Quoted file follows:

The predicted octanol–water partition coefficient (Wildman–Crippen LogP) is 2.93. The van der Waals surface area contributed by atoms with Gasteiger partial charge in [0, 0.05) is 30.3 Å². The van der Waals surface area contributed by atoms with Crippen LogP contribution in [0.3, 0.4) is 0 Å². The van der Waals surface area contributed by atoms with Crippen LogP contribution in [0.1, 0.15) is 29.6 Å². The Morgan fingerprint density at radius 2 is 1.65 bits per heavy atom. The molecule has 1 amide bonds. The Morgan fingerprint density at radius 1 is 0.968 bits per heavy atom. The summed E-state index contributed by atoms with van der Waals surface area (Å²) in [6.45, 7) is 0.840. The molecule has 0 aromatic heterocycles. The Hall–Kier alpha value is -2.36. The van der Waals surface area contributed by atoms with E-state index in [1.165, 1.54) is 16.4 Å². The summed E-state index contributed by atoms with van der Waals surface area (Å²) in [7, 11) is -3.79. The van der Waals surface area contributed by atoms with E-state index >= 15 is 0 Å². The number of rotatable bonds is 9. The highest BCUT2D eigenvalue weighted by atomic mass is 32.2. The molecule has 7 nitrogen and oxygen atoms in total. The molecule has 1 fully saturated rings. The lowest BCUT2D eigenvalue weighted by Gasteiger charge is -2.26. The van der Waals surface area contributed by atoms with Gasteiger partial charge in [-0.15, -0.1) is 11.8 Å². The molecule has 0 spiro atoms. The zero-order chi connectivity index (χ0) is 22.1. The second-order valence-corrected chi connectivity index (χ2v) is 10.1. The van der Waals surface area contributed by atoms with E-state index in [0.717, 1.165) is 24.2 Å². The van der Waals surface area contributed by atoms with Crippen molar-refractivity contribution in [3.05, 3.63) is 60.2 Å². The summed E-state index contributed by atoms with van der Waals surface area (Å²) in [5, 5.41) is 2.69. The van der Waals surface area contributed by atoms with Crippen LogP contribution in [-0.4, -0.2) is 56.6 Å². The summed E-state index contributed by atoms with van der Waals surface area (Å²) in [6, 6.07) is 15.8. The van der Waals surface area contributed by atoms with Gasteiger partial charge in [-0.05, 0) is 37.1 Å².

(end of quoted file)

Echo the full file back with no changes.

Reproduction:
The predicted octanol–water partition coefficient (Wildman–Crippen LogP) is 2.93. The van der Waals surface area contributed by atoms with Gasteiger partial charge in [0, 0.05) is 30.3 Å². The van der Waals surface area contributed by atoms with Crippen LogP contribution in [0.3, 0.4) is 0 Å². The van der Waals surface area contributed by atoms with Crippen LogP contribution in [0.1, 0.15) is 29.6 Å². The Morgan fingerprint density at radius 2 is 1.65 bits per heavy atom. The molecule has 1 amide bonds. The Morgan fingerprint density at radius 1 is 0.968 bits per heavy atom. The summed E-state index contributed by atoms with van der Waals surface area (Å²) in [6.45, 7) is 0.840. The molecule has 0 aromatic heterocycles. The Hall–Kier alpha value is -2.36. The van der Waals surface area contributed by atoms with E-state index in [1.165, 1.54) is 16.4 Å². The summed E-state index contributed by atoms with van der Waals surface area (Å²) in [7, 11) is -3.79. The van der Waals surface area contributed by atoms with E-state index >= 15 is 0 Å². The number of rotatable bonds is 9. The highest BCUT2D eigenvalue weighted by atomic mass is 32.2. The molecule has 7 nitrogen and oxygen atoms in total. The molecule has 1 fully saturated rings. The lowest BCUT2D eigenvalue weighted by Gasteiger charge is -2.26. The van der Waals surface area contributed by atoms with Gasteiger partial charge in [-0.15, -0.1) is 11.8 Å². The molecule has 0 spiro atoms. The zero-order chi connectivity index (χ0) is 22.1. The second-order valence-corrected chi connectivity index (χ2v) is 10.1. The van der Waals surface area contributed by atoms with E-state index in [0.717, 1.165) is 24.2 Å². The van der Waals surface area contributed by atoms with Crippen molar-refractivity contribution in [3.05, 3.63) is 60.2 Å². The summed E-state index contributed by atoms with van der Waals surface area (Å²) in [5, 5.41) is 2.69. The van der Waals surface area contributed by atoms with Crippen LogP contribution in [-0.4, -0.2) is 56.6 Å². The summed E-state index contributed by atoms with van der Waals surface area (Å²) in [6, 6.07) is 15.8. The van der Waals surface area contributed by atoms with Gasteiger partial charge in [-0.05, 0) is 37.1 Å².